Covering Up Water Pipes with Peg Board Walls: DIY


    • Biscuit joiner (Can be replaced by wood dowels and a power drill)
    • Drill bits
    • Paint Brush
    • Wood Glue
    • 1″ nails
    • Saw


    • 1″x4″ boards (depending on your height needs)
    • 4 2’x4′ peg boards
    • White paint
    • Quarter round (depending on your height needs)
    • 4 Hinges
    • 2 clasps

In this, my first DIY blog post, I’m going to show you how I covered up the unsightly water pump and pipes in my work room, and make the space usable.

When we bought our new house a few short months ago, my fiance was nice enough to deed me one of the rooms in the basement for a small detail-work workshop. The only problem was the large water pump and pipes in the corner. I couldn’t move them, and I couldn’t cover them permanently, so I choose to make two doors of peg boards to close off the space and make some storage. I started out with the most basic of drawing. The pipe area came out about 22 inches in both sides, so I choose to go with a 24 in wide sheet of peg board. You can see my initial design below. Like I said, very basic.

I designed the doors so that I only had to buy a couple of boards, and make a couple of cuts. I utilized 1″ by 4″ boards for the frame, and bought 4 ten foot sections and 2 eight foot sections. I also bought four sections of peg board, each being 2′ by 4′.

I framed out the door with the one by fours, utilizing glue and wood biskets. This allowed me to create nice clean joints without any screws showing. I then lined the inside of the door frames with quarter round all the way around each opening. These were attached by one inch nails, and a healthy supply of wood glue.

Note: My first mistake was that I designed this to utilize quarter round to hold the peg board in place. I should have utilize a router, which would have made the panels sturdier and easier to build.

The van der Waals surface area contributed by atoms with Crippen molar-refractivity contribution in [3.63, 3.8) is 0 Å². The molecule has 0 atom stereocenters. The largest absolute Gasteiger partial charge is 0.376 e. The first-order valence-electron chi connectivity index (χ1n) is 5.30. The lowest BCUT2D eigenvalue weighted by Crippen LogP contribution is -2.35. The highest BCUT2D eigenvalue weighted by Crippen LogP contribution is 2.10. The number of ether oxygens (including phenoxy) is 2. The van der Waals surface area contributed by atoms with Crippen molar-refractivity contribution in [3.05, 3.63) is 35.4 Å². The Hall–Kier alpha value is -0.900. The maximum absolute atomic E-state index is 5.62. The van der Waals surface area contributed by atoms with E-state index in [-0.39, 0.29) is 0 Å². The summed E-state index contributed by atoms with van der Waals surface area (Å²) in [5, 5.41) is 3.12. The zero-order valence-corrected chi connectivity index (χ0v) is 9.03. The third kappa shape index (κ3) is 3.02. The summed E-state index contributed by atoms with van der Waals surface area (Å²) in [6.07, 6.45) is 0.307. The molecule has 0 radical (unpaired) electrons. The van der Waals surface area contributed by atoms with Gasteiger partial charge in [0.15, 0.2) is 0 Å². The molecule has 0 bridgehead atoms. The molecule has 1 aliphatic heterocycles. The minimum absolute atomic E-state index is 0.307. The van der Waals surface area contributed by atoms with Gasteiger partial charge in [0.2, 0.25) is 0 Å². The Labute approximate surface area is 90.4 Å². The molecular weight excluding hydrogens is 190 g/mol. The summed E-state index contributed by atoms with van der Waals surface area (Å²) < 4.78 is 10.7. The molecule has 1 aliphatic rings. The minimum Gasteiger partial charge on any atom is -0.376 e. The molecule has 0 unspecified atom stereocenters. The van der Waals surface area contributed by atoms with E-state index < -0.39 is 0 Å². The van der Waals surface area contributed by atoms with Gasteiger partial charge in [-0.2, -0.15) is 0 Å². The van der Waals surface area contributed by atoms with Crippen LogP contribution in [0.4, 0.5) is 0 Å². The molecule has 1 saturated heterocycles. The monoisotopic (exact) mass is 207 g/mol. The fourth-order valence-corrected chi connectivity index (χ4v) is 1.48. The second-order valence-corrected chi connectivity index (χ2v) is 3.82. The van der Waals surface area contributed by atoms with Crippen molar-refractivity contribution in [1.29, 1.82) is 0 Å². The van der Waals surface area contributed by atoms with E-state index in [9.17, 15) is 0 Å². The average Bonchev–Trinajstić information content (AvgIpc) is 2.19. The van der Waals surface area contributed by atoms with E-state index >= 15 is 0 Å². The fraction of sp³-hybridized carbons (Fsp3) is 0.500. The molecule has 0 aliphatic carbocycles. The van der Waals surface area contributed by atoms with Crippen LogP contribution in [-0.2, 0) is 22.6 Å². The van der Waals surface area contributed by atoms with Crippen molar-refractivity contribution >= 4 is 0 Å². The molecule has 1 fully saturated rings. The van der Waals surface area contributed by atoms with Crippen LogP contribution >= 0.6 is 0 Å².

Replacement Method: Instead of using wood biskets, you can replace them with wood dowels. This allows you to use a hand drill instead of a special tool.

The Frame For Each Screen

The quarter round on the inside of the frame.

Once the frame was dry I glued the peg boards into the frame with another liberal amount of wood glue. After another short drying period, I painted the frames white with some left over paint from another project. I also utilized four casters from an old tool box that doesn’t need them.

Note: These were cheap casters that do not roll exceptionally well. However, since these will be opened probably once a year or less, it didn’t really worry me.

I had bought two heavy duty door hinges for each frame. Originally I had planned on utilizing piano hinges, however the gate hinges were significantly cheaper, and heavy duty enough that they won out. The only problem is that they are twice as wide as a 1/2″ board, so I doubled it up. I measured our the appropriate distance form the corner and measured out vertical.

Note: I had half inch border along the floor, and instead of cutting it out, I added in spacers for the hinges so that I could open the doors flush to the wall.

Once completed I used clasps to connect the inside edges of the doors and then was ready to start organizing my tools and putting the pegs in.

Let me know if you have any questions. So far this project has helped me out incredibly to get organized until I have my tool bench and cabinets built. (Future Project)


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